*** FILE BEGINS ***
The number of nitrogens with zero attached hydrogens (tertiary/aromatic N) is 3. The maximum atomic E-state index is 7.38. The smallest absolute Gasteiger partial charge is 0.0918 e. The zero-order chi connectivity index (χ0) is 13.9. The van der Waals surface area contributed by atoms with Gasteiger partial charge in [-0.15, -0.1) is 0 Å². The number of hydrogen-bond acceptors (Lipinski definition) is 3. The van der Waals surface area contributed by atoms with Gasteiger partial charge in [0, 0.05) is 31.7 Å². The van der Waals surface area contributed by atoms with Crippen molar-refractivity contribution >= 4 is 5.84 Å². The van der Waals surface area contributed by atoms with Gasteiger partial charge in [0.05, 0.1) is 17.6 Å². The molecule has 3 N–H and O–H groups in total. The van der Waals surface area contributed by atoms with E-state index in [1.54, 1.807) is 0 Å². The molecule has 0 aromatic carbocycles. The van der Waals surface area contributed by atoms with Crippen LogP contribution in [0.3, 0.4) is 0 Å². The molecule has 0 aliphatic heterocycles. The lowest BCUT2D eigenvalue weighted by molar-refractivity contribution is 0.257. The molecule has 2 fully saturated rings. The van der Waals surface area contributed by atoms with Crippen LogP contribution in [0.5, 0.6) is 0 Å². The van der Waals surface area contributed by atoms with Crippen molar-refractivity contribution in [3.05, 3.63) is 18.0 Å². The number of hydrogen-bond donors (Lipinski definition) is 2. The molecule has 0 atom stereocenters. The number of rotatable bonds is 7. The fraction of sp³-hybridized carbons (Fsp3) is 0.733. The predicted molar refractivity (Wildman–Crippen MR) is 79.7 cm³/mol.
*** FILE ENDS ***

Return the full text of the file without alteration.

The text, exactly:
The number of nitrogens with zero attached hydrogens (tertiary/aromatic N) is 3. The maximum atomic E-state index is 7.38. The smallest absolute Gasteiger partial charge is 0.0918 e. The zero-order chi connectivity index (χ0) is 13.9. The van der Waals surface area contributed by atoms with Gasteiger partial charge in [-0.15, -0.1) is 0 Å². The number of hydrogen-bond acceptors (Lipinski definition) is 3. The van der Waals surface area contributed by atoms with Gasteiger partial charge in [0, 0.05) is 31.7 Å². The van der Waals surface area contributed by atoms with Crippen molar-refractivity contribution >= 4 is 5.84 Å². The van der Waals surface area contributed by atoms with Gasteiger partial charge in [0.05, 0.1) is 17.6 Å². The molecule has 3 N–H and O–H groups in total. The van der Waals surface area contributed by atoms with E-state index in [1.54, 1.807) is 0 Å². The molecule has 0 aromatic carbocycles. The van der Waals surface area contributed by atoms with Crippen LogP contribution in [0.3, 0.4) is 0 Å². The molecule has 0 aliphatic heterocycles. The lowest BCUT2D eigenvalue weighted by molar-refractivity contribution is 0.257. The molecule has 2 fully saturated rings. The van der Waals surface area contributed by atoms with Crippen LogP contribution in [0.5, 0.6) is 0 Å². The van der Waals surface area contributed by atoms with Crippen molar-refractivity contribution in [3.05, 3.63) is 18.0 Å². The number of hydrogen-bond donors (Lipinski definition) is 2. The molecule has 0 atom stereocenters. The number of rotatable bonds is 7. The fraction of sp³-hybridized carbons (Fsp3) is 0.733. The predicted molar refractivity (Wildman–Crippen MR) is 79.7 cm³/mol.